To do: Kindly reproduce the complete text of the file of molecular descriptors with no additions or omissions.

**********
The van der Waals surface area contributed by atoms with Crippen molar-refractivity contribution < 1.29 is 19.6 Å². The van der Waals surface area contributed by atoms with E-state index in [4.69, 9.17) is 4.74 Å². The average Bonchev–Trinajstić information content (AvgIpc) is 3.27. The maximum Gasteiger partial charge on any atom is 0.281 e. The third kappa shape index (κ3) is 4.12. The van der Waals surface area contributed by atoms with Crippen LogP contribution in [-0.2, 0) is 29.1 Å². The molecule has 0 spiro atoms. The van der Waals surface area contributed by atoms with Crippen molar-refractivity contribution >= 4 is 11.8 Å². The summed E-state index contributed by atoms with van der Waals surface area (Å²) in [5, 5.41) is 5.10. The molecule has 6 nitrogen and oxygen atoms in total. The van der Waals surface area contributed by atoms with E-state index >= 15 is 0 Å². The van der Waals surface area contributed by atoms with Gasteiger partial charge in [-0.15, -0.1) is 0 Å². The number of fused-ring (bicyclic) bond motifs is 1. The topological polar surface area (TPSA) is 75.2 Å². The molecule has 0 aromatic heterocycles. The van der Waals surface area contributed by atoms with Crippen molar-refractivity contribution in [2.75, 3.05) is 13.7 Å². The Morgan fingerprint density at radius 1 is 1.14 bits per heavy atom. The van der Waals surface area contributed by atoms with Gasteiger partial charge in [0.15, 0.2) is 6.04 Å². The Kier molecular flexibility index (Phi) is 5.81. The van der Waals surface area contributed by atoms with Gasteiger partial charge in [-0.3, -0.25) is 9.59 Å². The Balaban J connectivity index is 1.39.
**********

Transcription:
The van der Waals surface area contributed by atoms with Crippen molar-refractivity contribution < 1.29 is 19.6 Å². The van der Waals surface area contributed by atoms with E-state index in [4.69, 9.17) is 4.74 Å². The average Bonchev–Trinajstić information content (AvgIpc) is 3.27. The maximum Gasteiger partial charge on any atom is 0.281 e. The third kappa shape index (κ3) is 4.12. The van der Waals surface area contributed by atoms with Crippen LogP contribution in [-0.2, 0) is 29.1 Å². The molecule has 0 spiro atoms. The van der Waals surface area contributed by atoms with Crippen molar-refractivity contribution >= 4 is 11.8 Å². The summed E-state index contributed by atoms with van der Waals surface area (Å²) in [5, 5.41) is 5.10. The molecule has 6 nitrogen and oxygen atoms in total. The van der Waals surface area contributed by atoms with E-state index >= 15 is 0 Å². The van der Waals surface area contributed by atoms with Gasteiger partial charge in [-0.15, -0.1) is 0 Å². The number of fused-ring (bicyclic) bond motifs is 1. The topological polar surface area (TPSA) is 75.2 Å². The molecule has 0 aromatic heterocycles. The van der Waals surface area contributed by atoms with Crippen molar-refractivity contribution in [2.75, 3.05) is 13.7 Å². The Morgan fingerprint density at radius 1 is 1.14 bits per heavy atom. The van der Waals surface area contributed by atoms with Gasteiger partial charge in [0.15, 0.2) is 6.04 Å². The Kier molecular flexibility index (Phi) is 5.81. The van der Waals surface area contributed by atoms with Gasteiger partial charge in [-0.3, -0.25) is 9.59 Å². The Balaban J connectivity index is 1.39.